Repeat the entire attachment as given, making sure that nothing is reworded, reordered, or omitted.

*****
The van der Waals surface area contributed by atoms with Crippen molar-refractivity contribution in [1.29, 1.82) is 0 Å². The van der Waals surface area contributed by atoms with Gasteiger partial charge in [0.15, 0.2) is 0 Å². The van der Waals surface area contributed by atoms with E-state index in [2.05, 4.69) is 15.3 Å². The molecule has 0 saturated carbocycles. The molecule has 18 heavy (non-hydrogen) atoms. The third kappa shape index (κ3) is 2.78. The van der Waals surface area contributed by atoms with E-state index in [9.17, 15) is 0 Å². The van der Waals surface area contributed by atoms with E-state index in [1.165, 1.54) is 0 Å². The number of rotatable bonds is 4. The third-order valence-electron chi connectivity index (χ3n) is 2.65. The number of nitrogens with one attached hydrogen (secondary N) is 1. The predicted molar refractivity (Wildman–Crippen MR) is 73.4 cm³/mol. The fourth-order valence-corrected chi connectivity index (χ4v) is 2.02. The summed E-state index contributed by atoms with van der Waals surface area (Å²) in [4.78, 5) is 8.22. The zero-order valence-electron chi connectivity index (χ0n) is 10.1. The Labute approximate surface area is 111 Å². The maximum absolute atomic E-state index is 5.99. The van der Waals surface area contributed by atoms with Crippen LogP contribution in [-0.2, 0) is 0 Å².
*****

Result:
The van der Waals surface area contributed by atoms with Crippen molar-refractivity contribution in [1.29, 1.82) is 0 Å². The van der Waals surface area contributed by atoms with Gasteiger partial charge in [0.15, 0.2) is 0 Å². The van der Waals surface area contributed by atoms with E-state index in [2.05, 4.69) is 15.3 Å². The molecule has 0 saturated carbocycles. The molecule has 18 heavy (non-hydrogen) atoms. The third kappa shape index (κ3) is 2.78. The van der Waals surface area contributed by atoms with E-state index in [9.17, 15) is 0 Å². The van der Waals surface area contributed by atoms with E-state index in [1.165, 1.54) is 0 Å². The number of rotatable bonds is 4. The third-order valence-electron chi connectivity index (χ3n) is 2.65. The number of nitrogens with one attached hydrogen (secondary N) is 1. The predicted molar refractivity (Wildman–Crippen MR) is 73.4 cm³/mol. The fourth-order valence-corrected chi connectivity index (χ4v) is 2.02. The summed E-state index contributed by atoms with van der Waals surface area (Å²) in [4.78, 5) is 8.22. The zero-order valence-electron chi connectivity index (χ0n) is 10.1. The Labute approximate surface area is 111 Å². The maximum absolute atomic E-state index is 5.99. The van der Waals surface area contributed by atoms with Crippen LogP contribution in [-0.2, 0) is 0 Å².